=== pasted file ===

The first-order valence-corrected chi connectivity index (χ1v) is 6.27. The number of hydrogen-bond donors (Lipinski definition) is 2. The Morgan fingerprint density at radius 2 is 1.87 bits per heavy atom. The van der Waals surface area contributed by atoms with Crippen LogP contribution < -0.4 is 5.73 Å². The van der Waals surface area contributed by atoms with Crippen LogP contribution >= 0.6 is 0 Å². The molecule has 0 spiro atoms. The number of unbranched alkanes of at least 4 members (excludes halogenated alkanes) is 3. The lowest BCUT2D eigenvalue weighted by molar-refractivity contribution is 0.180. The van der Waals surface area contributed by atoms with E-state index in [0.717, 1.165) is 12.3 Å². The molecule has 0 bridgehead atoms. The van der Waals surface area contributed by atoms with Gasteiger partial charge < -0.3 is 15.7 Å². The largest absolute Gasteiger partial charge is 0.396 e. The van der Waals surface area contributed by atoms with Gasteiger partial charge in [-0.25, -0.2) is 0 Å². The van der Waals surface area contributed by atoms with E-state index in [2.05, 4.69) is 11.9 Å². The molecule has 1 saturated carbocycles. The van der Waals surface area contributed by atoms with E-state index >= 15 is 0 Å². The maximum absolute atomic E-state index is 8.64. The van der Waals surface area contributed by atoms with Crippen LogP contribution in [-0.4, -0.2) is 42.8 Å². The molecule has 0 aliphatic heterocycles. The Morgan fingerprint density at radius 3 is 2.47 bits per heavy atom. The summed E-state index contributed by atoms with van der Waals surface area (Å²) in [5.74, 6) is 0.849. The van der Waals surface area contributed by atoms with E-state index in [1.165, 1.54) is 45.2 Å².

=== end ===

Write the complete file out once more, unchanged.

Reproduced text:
The first-order valence-corrected chi connectivity index (χ1v) is 6.27. The number of hydrogen-bond donors (Lipinski definition) is 2. The Morgan fingerprint density at radius 2 is 1.87 bits per heavy atom. The van der Waals surface area contributed by atoms with Crippen LogP contribution < -0.4 is 5.73 Å². The van der Waals surface area contributed by atoms with Crippen LogP contribution >= 0.6 is 0 Å². The molecule has 0 spiro atoms. The number of unbranched alkanes of at least 4 members (excludes halogenated alkanes) is 3. The lowest BCUT2D eigenvalue weighted by molar-refractivity contribution is 0.180. The van der Waals surface area contributed by atoms with E-state index in [0.717, 1.165) is 12.3 Å². The molecule has 0 bridgehead atoms. The van der Waals surface area contributed by atoms with Gasteiger partial charge < -0.3 is 15.7 Å². The largest absolute Gasteiger partial charge is 0.396 e. The van der Waals surface area contributed by atoms with Gasteiger partial charge in [-0.25, -0.2) is 0 Å². The van der Waals surface area contributed by atoms with E-state index in [2.05, 4.69) is 11.9 Å². The molecule has 1 saturated carbocycles. The van der Waals surface area contributed by atoms with E-state index >= 15 is 0 Å². The maximum absolute atomic E-state index is 8.64. The van der Waals surface area contributed by atoms with Crippen LogP contribution in [-0.4, -0.2) is 42.8 Å². The molecule has 0 aliphatic heterocycles. The Morgan fingerprint density at radius 3 is 2.47 bits per heavy atom. The summed E-state index contributed by atoms with van der Waals surface area (Å²) in [5.74, 6) is 0.849. The van der Waals surface area contributed by atoms with E-state index in [1.165, 1.54) is 45.2 Å².